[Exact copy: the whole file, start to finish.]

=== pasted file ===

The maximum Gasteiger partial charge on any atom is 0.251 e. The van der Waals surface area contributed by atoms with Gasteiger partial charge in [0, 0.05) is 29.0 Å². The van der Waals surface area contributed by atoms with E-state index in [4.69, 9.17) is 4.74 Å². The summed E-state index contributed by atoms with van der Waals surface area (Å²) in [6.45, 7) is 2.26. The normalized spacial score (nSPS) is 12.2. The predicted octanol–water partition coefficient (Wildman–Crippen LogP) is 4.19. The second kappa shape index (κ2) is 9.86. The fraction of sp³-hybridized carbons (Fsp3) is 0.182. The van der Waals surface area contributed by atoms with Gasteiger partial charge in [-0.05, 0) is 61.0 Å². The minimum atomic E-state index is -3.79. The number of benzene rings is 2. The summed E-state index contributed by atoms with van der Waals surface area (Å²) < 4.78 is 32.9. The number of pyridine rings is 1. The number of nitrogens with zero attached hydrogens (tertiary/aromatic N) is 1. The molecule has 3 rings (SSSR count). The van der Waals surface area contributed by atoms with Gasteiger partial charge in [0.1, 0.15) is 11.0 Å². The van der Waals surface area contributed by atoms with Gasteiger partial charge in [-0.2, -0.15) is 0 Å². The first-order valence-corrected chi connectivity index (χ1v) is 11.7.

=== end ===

The maximum Gasteiger partial charge on any atom is 0.251 e. The van der Waals surface area contributed by atoms with Gasteiger partial charge in [0, 0.05) is 29.0 Å². The van der Waals surface area contributed by atoms with E-state index in [4.69, 9.17) is 4.74 Å². The summed E-state index contributed by atoms with van der Waals surface area (Å²) in [6.45, 7) is 2.26. The normalized spacial score (nSPS) is 12.2. The predicted octanol–water partition coefficient (Wildman–Crippen LogP) is 4.19. The second kappa shape index (κ2) is 9.86. The fraction of sp³-hybridized carbons (Fsp3) is 0.182. The van der Waals surface area contributed by atoms with Gasteiger partial charge in [-0.05, 0) is 61.0 Å². The minimum atomic E-state index is -3.79. The number of benzene rings is 2. The summed E-state index contributed by atoms with van der Waals surface area (Å²) < 4.78 is 32.9. The number of pyridine rings is 1. The number of nitrogens with zero attached hydrogens (tertiary/aromatic N) is 1. The molecule has 3 rings (SSSR count). The van der Waals surface area contributed by atoms with Gasteiger partial charge in [0.1, 0.15) is 11.0 Å². The van der Waals surface area contributed by atoms with Gasteiger partial charge in [-0.2, -0.15) is 0 Å². The first-order valence-corrected chi connectivity index (χ1v) is 11.7.